I want to create a table in a database. The table should have a key and a value. The table should have entries around 100million but each row is just a 10 digit key and a 7 digit value corresponding to it. I want to load the database in memory.
Instead of using a database table, I have been asked to create a hashtable from the table in the db, on server start up. And load the hashtable in the memory.
I wanted to just use mysql for it but then I was told that no matter how much i optimize it, each query will still have to go through a query processor.
And becuase my query will be just a look up and nothing more complex so
if I create a hashtable in java and load it in memory that overhead could be avoided.
Do you think having a hastable in memory is a better idea than using a database table in mysql?
Also how can i make sure that the hashtable remains cached at all instances?
Why not look into some of the newer key/value databases that have been appearing lately? They are especially adept at handling large volumes of data.
Some possibilities include HBase (from Hadoop), Cassandra and CouchDB. See http://nosql-database.org/ for lots of options.
Do you actually think having a hastable is better than having a DB?
The hashtable will have 17 digits in a row, that means 17*100 million approx 1.7GB of RAM.
I do have a larger RAM size on my machine.
Why do you say that
If it has to page to disk, you might as well not be caching.
I want to minimize the disk i/o that is why I want the hashtable in cache. When an update happens (which is very infrequent), I update the table on the disk and then cache it.
Also, how do I cache the Properties/Hashtable? By running the program once? Is there any way to make sure that the table remains cached?
On my machine (JVM 64-bit) a hashtable with 1000 entries (keys of 10 chars, values of 7 chars) consumed 144196 bytes of memory,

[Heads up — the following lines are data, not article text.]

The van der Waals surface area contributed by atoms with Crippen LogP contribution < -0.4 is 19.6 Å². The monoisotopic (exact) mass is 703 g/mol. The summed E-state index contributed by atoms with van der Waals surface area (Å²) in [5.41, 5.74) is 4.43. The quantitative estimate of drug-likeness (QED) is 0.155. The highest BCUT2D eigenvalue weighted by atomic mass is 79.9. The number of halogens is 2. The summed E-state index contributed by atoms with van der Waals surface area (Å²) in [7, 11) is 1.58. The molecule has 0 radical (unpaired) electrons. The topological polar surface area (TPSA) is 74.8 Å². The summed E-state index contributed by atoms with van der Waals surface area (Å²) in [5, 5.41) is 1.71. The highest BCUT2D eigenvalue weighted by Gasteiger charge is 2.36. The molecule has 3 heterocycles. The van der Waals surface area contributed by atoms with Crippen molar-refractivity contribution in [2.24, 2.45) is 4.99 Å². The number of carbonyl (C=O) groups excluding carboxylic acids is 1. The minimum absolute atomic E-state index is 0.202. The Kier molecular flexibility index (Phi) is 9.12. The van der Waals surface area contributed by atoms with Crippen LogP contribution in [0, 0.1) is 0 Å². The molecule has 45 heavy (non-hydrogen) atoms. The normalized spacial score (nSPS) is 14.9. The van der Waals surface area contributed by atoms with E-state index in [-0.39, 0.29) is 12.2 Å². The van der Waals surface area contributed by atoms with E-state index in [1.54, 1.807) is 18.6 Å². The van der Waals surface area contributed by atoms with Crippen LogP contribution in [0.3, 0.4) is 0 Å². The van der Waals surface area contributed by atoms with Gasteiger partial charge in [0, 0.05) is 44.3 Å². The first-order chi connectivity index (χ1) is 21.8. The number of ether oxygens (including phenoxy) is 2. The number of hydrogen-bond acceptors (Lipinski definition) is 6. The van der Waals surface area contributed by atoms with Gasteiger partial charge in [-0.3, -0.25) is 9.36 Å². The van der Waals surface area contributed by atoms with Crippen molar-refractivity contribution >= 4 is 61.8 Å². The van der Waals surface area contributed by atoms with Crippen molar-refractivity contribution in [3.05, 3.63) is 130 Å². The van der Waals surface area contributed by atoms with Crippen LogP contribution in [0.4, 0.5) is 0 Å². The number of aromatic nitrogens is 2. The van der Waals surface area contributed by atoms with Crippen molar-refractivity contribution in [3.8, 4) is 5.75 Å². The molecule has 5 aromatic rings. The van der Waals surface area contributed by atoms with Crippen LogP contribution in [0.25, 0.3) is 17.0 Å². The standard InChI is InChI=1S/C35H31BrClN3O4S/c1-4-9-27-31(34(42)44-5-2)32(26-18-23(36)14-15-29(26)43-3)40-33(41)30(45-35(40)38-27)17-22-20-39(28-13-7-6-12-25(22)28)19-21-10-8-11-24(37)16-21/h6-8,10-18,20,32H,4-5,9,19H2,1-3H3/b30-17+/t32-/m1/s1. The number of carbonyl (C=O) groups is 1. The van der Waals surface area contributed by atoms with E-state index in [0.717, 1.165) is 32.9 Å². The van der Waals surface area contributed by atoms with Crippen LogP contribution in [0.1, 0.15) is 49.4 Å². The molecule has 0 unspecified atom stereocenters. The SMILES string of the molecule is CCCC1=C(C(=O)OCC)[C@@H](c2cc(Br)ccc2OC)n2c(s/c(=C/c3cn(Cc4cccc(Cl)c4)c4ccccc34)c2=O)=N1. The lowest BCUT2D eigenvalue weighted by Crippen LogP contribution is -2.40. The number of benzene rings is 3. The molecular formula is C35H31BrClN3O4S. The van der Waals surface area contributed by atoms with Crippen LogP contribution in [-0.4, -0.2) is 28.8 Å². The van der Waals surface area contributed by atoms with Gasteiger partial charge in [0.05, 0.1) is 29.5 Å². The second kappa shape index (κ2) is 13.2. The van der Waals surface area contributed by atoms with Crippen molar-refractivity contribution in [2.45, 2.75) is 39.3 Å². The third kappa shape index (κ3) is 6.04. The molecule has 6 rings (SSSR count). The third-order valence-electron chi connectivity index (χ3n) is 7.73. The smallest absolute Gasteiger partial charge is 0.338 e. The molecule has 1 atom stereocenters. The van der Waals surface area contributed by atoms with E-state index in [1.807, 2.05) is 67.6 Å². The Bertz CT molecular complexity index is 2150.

average 144 bytes per one entry - 100 million x 144 gives approx 14.4GB of RAM On 32-bit system memory consumption per one entry should be a little bit smaller, but you will hit a 2GB memory limit per one JVM.
Joined: Dec 21, 2008
Thank you for the input. I am running my program on a machine with 8 cores and 12GB RAM. When i increase the number of entries in the hashtable to more than 1 million, I get a
java.lang.OutOfMemoryError Exception. I am using <Integers, Integer> in the Hashtable and the size of each row/entry is 58 Bytes. With 5 million entries the size of the hashtable will be 290MB. I increased the heap size as: -Xms300m -Xmx500m but I still get the OutOfMemory Error. What could the problem be and how can I resolve it?
If your program needs more memory than the JVM can provide you need to change your program to do whatever you need it to do differently. A 64bit JVM on a machine with 12 GB of RAM gives you a pretty big chunck of available memory.
If you are not sure what is using memory or how it is using it, profile it to find out.
author & internet detective
I don't think you can control the JVM's or OS's memory management without treachery.
You might be able to use JNI to hold on to a huge chunk of memory... but I guess I'm still not convinced this is really necessary. Without knowing the access pattern I wouldn't want to try and optimize.